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Digital Chest Radiography

Schaefer-Prokop, Cornelia MD

Section Editor(s): Klein, Jeffrey S. MD

Journal of Thoracic Imaging: July 2003 - Volume 18 - Issue 3 - p 123

Editor-in-Chief, Journal of Thoracic Imaging

University of Vermont College of Medicine

Burlington, VT, USA

University of Vienna

Vienna General Hospital Austria

I would like to thank Dr. Schaefer-Prokop for her terrific work in guest editing and contributing to this issue of the JTI on digital chest radiography. I would also like to extend my gratitude to the officers of the Fleischner Society and European Society of Thoracic Imaging who have allowed the journal to publish this material drawn in large part from the session on Digital Chest Radiography chaired by Dr. Schaefer-Prokop at their combined meeting in Leuven, Belgium, in May 2002.

    Changing healthcare needs require tomorrow's diagnostic imaging service provider to rapidly produce high quality images, transmit them broadly, display them in alternative ways, and then archive and retrieve them efficiently. To accomplish this, new digital radiography image capture systems will play a critical role. While image quality and handling of storage phosphor radiography remain similar to conventional film-screen systems, the most recently introduced large area direct detector units promise to be the “missing link” in the fully digital radiology department.

    Optimum use of the advantages of digital radiography requires moving from conventional habits towards procedures that are better adapted to the new technology with regard to appropriate acquisition techniques, optimized processing parameters, and adjustment of workflow habits. The decoupling of image acquisition and display parameters allows their separate optimization. On the other hand, suboptimal acquisition and processing parameters may have a deleterious effect on image quality and the diagnostic performance of digital radiography systems. Since the exposure level in digital systems determines the signal-to-noise ratio rather than the optical density on a film, the exposure level can be chosen more freely. However, the overall potential for dose reduction depends on the detector properties.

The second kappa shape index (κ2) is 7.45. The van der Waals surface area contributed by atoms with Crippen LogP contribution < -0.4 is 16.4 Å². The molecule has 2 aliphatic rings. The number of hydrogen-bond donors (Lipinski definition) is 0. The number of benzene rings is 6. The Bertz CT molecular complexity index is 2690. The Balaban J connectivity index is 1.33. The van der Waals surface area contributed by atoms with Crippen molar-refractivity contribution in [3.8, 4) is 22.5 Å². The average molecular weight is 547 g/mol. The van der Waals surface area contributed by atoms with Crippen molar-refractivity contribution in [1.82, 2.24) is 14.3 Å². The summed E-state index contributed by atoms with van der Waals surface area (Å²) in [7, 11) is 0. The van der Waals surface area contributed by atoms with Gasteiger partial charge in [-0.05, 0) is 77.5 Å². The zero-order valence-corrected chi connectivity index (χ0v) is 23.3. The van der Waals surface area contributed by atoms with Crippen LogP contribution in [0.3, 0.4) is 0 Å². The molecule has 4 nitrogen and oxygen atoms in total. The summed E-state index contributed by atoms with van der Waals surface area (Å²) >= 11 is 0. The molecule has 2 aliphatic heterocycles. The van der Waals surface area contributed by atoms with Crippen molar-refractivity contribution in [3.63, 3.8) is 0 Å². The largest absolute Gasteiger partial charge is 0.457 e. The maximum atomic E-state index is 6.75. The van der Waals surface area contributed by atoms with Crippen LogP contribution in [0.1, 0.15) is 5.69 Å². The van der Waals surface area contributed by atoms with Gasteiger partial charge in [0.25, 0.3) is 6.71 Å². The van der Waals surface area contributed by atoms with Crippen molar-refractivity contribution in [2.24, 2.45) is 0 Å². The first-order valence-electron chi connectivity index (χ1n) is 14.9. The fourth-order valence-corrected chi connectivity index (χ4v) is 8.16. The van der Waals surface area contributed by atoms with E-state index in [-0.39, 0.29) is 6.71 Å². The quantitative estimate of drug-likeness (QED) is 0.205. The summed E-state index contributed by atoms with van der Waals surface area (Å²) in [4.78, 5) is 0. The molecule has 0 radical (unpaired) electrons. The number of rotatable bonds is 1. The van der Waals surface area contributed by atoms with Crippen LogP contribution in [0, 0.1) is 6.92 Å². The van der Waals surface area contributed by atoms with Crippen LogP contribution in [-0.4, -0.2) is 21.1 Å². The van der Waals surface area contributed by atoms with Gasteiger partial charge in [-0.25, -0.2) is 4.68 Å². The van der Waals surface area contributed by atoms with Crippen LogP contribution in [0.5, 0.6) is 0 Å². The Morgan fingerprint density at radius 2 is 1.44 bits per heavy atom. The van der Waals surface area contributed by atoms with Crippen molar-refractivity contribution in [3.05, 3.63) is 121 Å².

Picture archiving and communication systems (PACS) and digital speech recognition offer a tremendous potential for stratification of workflow and efficiency. However, they represent pain and pleasure especially in the implementation phase. The concept of “quality assurance” is even more mandatory in a digital environment where there is a continuous and complex interaction between the imaging system and the radiology and hospital information systems. Quality assurance should not only focus on equipment performance and resultant image quality but also include an appreciation of each individual step within the chain from the request to the moment when image and report are available to the referring physician.

    The articles in the following issue summarize contributions made at a recent international meeting of chest radiologists (Fleischner and European Society of Thoracic Imaging). They address a variety of aspects of digital radiography from a rather practical point of view. The articles aim to help colleagues dealing with digital radiographic chest units use the numerous and wide-ranging capabilities of digital radiology to their full advantage with regard to patient care, public health, and health economics.

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    Guest Editor: Cornelia Schaefer-Prokop, MD

    © 2003 Lippincott Williams & Wilkins, Inc.